College of Communication > About > Centers & Initiatives > Center for Communication Engagement > Media Engagement Lab > Research Projects
ME Lab research initiatives are open to faculty, undergraduate and graduate students at DePaul University. A variety of research projects are active throughout the academic year.
After the State of Illinois legalized marijuana products, companies took to traditional market strategies such as branding to differentiate their products among the competition. This study explores how consumers evaluate branded marijuana products compared to unbranded alternatives. Specifically, we investigate if branded products lead to stronger trust and lesser stigmatization of a previously considered “sin product”. A survey of 500 respondents was collected.
Given the growing trend of legalization and popularity of marijuana products and the importance of social media as a conduit for conversation around this topic, the current study aims to explore the patterns of conversations about marijuana edible products on Twitter. The study is framed by social norms theory (Cialdini et al., 1990) and social learning theory (Bandura & Walters, 1977), which postulates that individuals’ attitudes and behaviors are influenced by observing and interacting with others.
Branding cues such as logos and packaging communicate different meanings to consumers. The marijuana industry has adopted a variety of branding strategies to help with destigmatization associated with their products. This study looks at how DePaul students decode the branding cues for different marijuana products.
Principal investigator: Juan MundelProject collaborators: Juliet Stantz (faculty), Anna Wolf, Niki Sasiela, Gigi Wood, Lauren Russell (undergraduate student researchers)
The use of attractive models as a means to grab consumers’ attention and influence their product evaluations and purchase intentions is a common occurrence among advertisers. Research shows that recurrent exposure to ads featuring models with idealized bodies can lead to negative self-evaluations, development of eating disorders, and depression, among other negative outcomes. This study explores how males evaluate models featured in snack food advertisements when their bodies conform (or not) with advertising industry norms, and the effects of the pairing of different models with products perceived to be healthy (vs. unhealthy) on participants’ evaluations of the self, the product, and the ad.
Professor Mundel and his team collect self-reported measures as well as visual attention to the different elements in the ad.
Principal investigator: Juan MundelProject collaborators: Claire Hope (undergraduate student researcher)
Advertising with the use of visuals, such as photos, illustrations, and human model depictions provide central messages about an advertised product in an attractive manner. Visuals provide cues that attract attention and facilitate identification with the depicted images. Models in advertisements allow for personal identification with the product through the framework of social comparison. Advertisers that choose to use well-known individuals, such as celebrities, do so because they know that consumers will link the product with that particular celebrity.
Celebrity endorsers tend to have more exclusive contracts with brands than traditional models, however, more non-famous models are becoming the face of two or more brands that compete within the same product category (e.g, GAP and Abercrombie and Fitch). While there is abundant literature on celebrity endorsement and effects of models on consumers, research in model identification and recall on product, brand, and price evaluation is sparse. We are studying cases where models are cast for brands that compete within the same market, and carry different pricing strategies (e.g., utilitarian-GAP vs. premium-Abercrombie), to examine spillover effects between the brands.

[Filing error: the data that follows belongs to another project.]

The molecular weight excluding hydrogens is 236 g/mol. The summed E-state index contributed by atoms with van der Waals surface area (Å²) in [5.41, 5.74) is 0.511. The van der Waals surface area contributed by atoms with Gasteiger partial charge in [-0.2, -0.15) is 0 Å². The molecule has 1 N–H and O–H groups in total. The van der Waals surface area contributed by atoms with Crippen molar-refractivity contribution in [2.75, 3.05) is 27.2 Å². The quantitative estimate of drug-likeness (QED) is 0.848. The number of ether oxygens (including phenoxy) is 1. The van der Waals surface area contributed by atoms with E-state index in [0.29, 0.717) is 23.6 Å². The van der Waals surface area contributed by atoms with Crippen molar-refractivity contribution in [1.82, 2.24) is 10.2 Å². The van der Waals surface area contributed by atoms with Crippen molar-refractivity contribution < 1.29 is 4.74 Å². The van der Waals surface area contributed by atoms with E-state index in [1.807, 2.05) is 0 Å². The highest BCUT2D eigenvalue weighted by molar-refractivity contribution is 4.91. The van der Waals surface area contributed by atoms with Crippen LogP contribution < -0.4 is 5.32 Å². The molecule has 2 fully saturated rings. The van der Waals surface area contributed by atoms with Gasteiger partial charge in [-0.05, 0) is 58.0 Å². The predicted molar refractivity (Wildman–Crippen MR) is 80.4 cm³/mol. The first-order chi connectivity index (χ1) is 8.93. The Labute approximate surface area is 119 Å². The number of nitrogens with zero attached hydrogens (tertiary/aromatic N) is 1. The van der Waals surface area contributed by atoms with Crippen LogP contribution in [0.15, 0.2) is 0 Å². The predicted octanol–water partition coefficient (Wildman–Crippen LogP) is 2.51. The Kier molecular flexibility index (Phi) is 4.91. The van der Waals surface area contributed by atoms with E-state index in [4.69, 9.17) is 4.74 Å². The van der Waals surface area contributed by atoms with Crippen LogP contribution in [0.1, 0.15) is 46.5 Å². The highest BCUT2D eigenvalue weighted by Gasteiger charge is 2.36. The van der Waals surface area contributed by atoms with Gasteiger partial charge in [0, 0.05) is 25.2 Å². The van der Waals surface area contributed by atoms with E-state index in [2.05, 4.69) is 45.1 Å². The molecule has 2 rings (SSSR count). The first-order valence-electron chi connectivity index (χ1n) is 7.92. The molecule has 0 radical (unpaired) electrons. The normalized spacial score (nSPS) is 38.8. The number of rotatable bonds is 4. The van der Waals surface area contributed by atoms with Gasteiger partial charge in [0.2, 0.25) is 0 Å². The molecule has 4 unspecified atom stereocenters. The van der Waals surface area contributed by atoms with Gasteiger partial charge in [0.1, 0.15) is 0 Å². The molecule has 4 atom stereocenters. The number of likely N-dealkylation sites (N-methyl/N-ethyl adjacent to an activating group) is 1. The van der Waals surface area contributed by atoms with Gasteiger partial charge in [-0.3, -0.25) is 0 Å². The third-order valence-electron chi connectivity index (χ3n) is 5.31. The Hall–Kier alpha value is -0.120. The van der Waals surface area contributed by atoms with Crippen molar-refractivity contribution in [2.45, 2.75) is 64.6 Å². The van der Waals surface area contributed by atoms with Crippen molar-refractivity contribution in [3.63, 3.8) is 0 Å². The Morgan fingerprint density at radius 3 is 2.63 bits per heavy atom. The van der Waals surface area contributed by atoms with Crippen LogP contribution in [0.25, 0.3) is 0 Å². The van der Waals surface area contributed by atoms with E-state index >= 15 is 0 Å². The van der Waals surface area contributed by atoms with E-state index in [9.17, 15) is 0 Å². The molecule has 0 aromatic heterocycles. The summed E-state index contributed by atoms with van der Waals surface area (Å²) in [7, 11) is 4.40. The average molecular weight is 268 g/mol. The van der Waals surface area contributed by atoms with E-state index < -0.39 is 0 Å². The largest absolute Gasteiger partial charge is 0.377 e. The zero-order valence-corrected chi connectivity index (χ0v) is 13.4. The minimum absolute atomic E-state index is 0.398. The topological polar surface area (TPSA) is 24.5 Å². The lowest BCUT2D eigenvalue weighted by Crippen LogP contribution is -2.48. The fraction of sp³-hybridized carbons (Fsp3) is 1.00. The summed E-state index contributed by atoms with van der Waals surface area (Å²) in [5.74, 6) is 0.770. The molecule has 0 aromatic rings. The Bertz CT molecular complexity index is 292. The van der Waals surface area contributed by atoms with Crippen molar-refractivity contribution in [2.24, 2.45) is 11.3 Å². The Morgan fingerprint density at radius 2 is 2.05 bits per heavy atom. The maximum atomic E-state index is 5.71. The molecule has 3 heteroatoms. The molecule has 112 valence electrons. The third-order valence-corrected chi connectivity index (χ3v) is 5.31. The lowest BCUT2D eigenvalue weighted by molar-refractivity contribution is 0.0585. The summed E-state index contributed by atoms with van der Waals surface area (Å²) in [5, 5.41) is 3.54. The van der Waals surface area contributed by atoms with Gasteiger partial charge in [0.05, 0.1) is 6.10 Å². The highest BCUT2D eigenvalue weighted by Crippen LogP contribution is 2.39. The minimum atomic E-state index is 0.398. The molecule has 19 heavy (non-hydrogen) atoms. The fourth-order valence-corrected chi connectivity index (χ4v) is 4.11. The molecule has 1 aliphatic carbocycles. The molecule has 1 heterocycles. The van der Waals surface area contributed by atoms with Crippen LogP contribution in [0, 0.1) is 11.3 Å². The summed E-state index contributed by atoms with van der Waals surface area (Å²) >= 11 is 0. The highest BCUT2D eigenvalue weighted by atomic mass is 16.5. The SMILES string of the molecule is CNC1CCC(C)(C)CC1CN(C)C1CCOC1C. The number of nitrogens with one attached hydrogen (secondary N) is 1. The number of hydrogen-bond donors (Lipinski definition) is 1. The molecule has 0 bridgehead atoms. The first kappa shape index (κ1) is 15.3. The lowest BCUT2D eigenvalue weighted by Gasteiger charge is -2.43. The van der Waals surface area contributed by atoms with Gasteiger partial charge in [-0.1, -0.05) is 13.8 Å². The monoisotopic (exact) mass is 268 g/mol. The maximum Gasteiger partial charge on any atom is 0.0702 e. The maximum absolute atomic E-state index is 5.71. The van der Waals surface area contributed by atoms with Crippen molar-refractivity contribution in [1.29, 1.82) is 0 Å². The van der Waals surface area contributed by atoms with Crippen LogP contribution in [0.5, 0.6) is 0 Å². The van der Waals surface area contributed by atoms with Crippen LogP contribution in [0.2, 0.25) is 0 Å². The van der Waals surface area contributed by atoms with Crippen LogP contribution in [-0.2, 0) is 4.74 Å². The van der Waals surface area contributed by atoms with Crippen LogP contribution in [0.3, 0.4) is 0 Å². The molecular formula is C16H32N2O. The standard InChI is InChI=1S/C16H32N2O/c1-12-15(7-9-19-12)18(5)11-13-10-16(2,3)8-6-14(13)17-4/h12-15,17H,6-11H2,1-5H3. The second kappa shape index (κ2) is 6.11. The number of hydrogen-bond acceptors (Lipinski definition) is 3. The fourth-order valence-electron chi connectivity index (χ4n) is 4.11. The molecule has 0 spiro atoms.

Principal investigator: Nur UysalProject collaborators: Kazim Jeffri and Nicole Granados (undergraduate student researchers)
Because government policies have significant effects on the competitive environment of companies, many companies are expanding their efforts to affect public policy decisions through corporate political activities. However, the issue of corporate political activity (CPA) has been rarely addressed in public relations. Using Framing Theory, this research project explores corporate communication on political activity including political contributions, political action committees, and corporate policies that accompanied a landmark Supreme Court ruling, “Citizens United.” The analysis identifies the similarities and differences in CPA communication across industries.
Principal investigator: Sydney Dillard
This study questions the impact of utilizing “pink” in breast cancer ads targeting at risk women’s behavioral intentions. Within the health communication field, the common aim for developing health messages is to design messages that influence preference for engaging in particular health behaviors, such as increasing one's intention to seek breast cancer screening. Therefore, the goal of this study is to examine the following two theoretically-driven concepts: a) the effectiveness of gender salient vs. non-gender salient ads in influencing behavioral intentions and b) the effectiveness of gain vs. loss framing of the ad messages in influencing behavioral intentions.
To get involved with a research project at the ME Lab:
The ME Lab is open to any full-time faculty members at DePaul University. The deadline to apply for a project collaboration is two weeks before the start of each quarter, and the application request should be renewed each quarter. Faculty or department heads can request a letter of support or evaluation throughout the collaboration period.